This is a fast-moving issue and should be read as correct at the date of publication (30.04.20).
The Small Business Grant Scheme has been introduced to support businesses struggling due to the coronavirus. This scheme operates in England and provides a £10,000 grant for businesses that are eligible for the already existing small business rate relief.
Many small businesses are not liable for business rates because they don’t occupy a ‘hereditament’ (a property on the rating list which is liable for business rates). These businesses can’t access the new grant scheme.
This Insight sets out the technical background to business rates and valuation, to explain why some small businesses can and can’t access the scheme.
Eligibility for the small business grant scheme
Business rates are a tax on non-domestic property. The annual rate bill for a property is calculated by multiplying its rateable value by the national (England-wide) multiplier. Thus a property with a rateable value of £100,000, with a multiplier of 50.3p, would pay £50,300 per year.
To be eligible for the small business grant scheme, a business must be eligible for small business rate relief.
In England, businesses that are eligible for small business rate relief are also eligible for the £10,000 Small Business Grant scheme. Small business rate relief is available on one property per business. It is calculated as follows:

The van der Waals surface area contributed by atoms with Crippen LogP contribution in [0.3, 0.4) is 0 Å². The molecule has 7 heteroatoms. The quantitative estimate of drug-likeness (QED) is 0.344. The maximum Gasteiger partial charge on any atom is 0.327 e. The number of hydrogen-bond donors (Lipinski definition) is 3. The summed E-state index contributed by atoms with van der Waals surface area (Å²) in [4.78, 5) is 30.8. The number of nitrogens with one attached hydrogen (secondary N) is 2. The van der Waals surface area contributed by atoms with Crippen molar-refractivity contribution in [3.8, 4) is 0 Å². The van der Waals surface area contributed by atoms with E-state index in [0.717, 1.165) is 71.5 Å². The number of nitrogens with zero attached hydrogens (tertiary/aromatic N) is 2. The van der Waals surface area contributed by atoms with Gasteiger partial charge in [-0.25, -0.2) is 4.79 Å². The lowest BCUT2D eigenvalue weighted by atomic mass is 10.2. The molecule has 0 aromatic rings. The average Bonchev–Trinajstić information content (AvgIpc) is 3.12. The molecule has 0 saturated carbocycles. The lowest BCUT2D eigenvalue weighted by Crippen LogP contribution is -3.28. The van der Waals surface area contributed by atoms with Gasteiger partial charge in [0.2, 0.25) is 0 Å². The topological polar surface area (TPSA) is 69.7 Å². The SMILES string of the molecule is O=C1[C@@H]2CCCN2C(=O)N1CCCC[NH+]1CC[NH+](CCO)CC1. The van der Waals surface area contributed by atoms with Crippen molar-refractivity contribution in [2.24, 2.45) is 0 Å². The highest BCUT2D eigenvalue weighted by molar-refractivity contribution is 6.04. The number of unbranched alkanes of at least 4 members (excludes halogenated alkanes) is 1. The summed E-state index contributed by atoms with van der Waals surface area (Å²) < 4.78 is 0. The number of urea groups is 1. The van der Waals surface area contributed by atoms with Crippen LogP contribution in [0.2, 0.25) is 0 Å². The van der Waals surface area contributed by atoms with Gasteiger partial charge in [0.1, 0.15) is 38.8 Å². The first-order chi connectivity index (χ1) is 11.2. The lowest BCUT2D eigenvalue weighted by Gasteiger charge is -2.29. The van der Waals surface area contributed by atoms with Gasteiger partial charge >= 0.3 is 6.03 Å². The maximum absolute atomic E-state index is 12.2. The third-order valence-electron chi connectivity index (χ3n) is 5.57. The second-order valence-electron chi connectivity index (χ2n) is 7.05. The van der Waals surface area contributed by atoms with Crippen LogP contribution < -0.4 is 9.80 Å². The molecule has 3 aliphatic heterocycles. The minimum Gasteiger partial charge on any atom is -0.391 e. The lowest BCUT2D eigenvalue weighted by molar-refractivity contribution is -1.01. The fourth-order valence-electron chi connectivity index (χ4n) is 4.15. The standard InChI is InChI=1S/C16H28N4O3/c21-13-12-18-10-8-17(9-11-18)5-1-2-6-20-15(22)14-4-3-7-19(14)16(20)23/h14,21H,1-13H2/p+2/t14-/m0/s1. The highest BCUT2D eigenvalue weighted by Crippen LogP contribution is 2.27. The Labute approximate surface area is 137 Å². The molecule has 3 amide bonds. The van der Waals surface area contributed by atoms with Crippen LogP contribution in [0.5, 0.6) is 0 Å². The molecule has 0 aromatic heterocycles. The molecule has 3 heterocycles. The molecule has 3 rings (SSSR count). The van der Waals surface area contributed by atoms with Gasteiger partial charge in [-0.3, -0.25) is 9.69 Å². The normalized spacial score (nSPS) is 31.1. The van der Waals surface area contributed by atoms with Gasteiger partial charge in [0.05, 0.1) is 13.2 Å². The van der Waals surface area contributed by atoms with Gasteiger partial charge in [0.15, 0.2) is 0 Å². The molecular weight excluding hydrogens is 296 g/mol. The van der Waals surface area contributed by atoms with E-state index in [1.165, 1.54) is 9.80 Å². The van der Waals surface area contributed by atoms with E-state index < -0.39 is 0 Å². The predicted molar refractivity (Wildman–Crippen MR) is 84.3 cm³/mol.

- Properties with a rateable value of £12,000 or below are entitled to 100% business rates relief.
- Properties with a rateable value of £12,001 to £15,000 are entitled to a tapering discount from 0% to 100%. This is on the basis of 1% relief for every £30 of rateable value.
Businesses with more than one property are only eligible for small business rate relief if their additional property or properties all have rateable values of under £2,900, and the total rateable value of all their properties does not exceed £19,999 (£27,999 in London).
A business can only be eligible for small business rate relief if it is liable to pay business rates on a property that it occupies. If a business is not liable for business rates, it cannot be eligible for relief – and therefore it cannot be eligible for the small business grant scheme.
What about sub-tenants?
A business can be based within a ‘hereditament’, but not liable to pay business rates. One example of this is where a commercial tenant has let a small part of a property to a sub-tenant, but that part of the property is not separately recorded on the rating list as a ‘hereditament’. Where this is the case, the sub-tenant will not be separately liable for business rates.
This is a relatively unusual, but legitimate, scenario. The Valuation Office Agency (VOA) is responsible for determining what constitutes a property for business rate purposes. It is not required to identify a new property automatically wherever a sub-tenancy exists.